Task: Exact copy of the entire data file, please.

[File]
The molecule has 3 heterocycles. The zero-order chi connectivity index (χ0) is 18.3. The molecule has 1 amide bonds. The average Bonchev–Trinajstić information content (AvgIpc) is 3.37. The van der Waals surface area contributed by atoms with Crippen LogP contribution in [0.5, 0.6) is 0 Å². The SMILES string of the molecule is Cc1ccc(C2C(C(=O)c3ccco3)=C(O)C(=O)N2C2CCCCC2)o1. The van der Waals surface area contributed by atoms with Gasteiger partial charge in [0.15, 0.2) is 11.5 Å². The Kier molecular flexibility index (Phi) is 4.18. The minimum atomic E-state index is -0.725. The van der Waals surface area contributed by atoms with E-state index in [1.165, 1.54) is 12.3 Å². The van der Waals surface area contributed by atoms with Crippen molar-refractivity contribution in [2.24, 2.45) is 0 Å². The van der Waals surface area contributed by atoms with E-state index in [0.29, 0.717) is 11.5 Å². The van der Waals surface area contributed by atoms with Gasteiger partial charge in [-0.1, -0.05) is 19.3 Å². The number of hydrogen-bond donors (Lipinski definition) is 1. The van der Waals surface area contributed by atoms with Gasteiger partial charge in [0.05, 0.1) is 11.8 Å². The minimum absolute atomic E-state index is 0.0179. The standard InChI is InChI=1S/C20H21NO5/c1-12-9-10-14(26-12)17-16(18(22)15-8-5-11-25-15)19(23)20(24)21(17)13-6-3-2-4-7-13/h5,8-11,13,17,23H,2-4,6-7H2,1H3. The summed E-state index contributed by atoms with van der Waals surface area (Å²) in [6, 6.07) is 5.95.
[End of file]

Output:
The molecule has 3 heterocycles. The zero-order chi connectivity index (χ0) is 18.3. The molecule has 1 amide bonds. The average Bonchev–Trinajstić information content (AvgIpc) is 3.37. The van der Waals surface area contributed by atoms with Crippen LogP contribution in [0.5, 0.6) is 0 Å². The SMILES string of the molecule is Cc1ccc(C2C(C(=O)c3ccco3)=C(O)C(=O)N2C2CCCCC2)o1. The van der Waals surface area contributed by atoms with Gasteiger partial charge in [0.15, 0.2) is 11.5 Å². The Kier molecular flexibility index (Phi) is 4.18. The minimum atomic E-state index is -0.725. The van der Waals surface area contributed by atoms with E-state index in [1.165, 1.54) is 12.3 Å². The van der Waals surface area contributed by atoms with Crippen molar-refractivity contribution in [2.24, 2.45) is 0 Å². The van der Waals surface area contributed by atoms with E-state index in [0.29, 0.717) is 11.5 Å². The van der Waals surface area contributed by atoms with Gasteiger partial charge in [-0.1, -0.05) is 19.3 Å². The number of hydrogen-bond donors (Lipinski definition) is 1. The van der Waals surface area contributed by atoms with Gasteiger partial charge in [0.05, 0.1) is 11.8 Å². The minimum absolute atomic E-state index is 0.0179. The standard InChI is InChI=1S/C20H21NO5/c1-12-9-10-14(26-12)17-16(18(22)15-8-5-11-25-15)19(23)20(24)21(17)13-6-3-2-4-7-13/h5,8-11,13,17,23H,2-4,6-7H2,1H3. The summed E-state index contributed by atoms with van der Waals surface area (Å²) in [6, 6.07) is 5.95.